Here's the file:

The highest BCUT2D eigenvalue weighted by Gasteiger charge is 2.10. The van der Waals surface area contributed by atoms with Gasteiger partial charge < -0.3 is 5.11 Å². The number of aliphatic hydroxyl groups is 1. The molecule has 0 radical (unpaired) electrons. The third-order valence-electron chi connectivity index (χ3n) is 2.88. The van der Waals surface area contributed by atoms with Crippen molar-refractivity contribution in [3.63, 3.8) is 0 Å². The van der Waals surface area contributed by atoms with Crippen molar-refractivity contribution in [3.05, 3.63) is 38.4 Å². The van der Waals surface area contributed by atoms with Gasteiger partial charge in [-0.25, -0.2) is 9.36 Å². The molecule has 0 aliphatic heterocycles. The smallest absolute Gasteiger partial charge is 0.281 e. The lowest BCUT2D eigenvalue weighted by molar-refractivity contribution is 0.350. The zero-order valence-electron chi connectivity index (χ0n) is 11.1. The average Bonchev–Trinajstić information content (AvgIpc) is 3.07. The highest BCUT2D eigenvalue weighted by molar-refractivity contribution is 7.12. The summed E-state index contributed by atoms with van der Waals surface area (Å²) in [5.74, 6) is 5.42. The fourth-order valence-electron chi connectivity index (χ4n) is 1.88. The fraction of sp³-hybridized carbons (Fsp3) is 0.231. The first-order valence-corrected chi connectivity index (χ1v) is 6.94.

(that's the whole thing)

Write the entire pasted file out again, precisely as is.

The highest BCUT2D eigenvalue weighted by Gasteiger charge is 2.10. The van der Waals surface area contributed by atoms with Gasteiger partial charge < -0.3 is 5.11 Å². The number of aliphatic hydroxyl groups is 1. The molecule has 0 radical (unpaired) electrons. The third-order valence-electron chi connectivity index (χ3n) is 2.88. The van der Waals surface area contributed by atoms with Crippen molar-refractivity contribution in [3.63, 3.8) is 0 Å². The van der Waals surface area contributed by atoms with Crippen molar-refractivity contribution in [3.05, 3.63) is 38.4 Å². The van der Waals surface area contributed by atoms with Gasteiger partial charge in [-0.25, -0.2) is 9.36 Å². The molecule has 0 aliphatic heterocycles. The smallest absolute Gasteiger partial charge is 0.281 e. The lowest BCUT2D eigenvalue weighted by molar-refractivity contribution is 0.350. The zero-order valence-electron chi connectivity index (χ0n) is 11.1. The average Bonchev–Trinajstić information content (AvgIpc) is 3.07. The highest BCUT2D eigenvalue weighted by molar-refractivity contribution is 7.12. The summed E-state index contributed by atoms with van der Waals surface area (Å²) in [5.74, 6) is 5.42. The fourth-order valence-electron chi connectivity index (χ4n) is 1.88. The fraction of sp³-hybridized carbons (Fsp3) is 0.231. The first-order valence-corrected chi connectivity index (χ1v) is 6.94.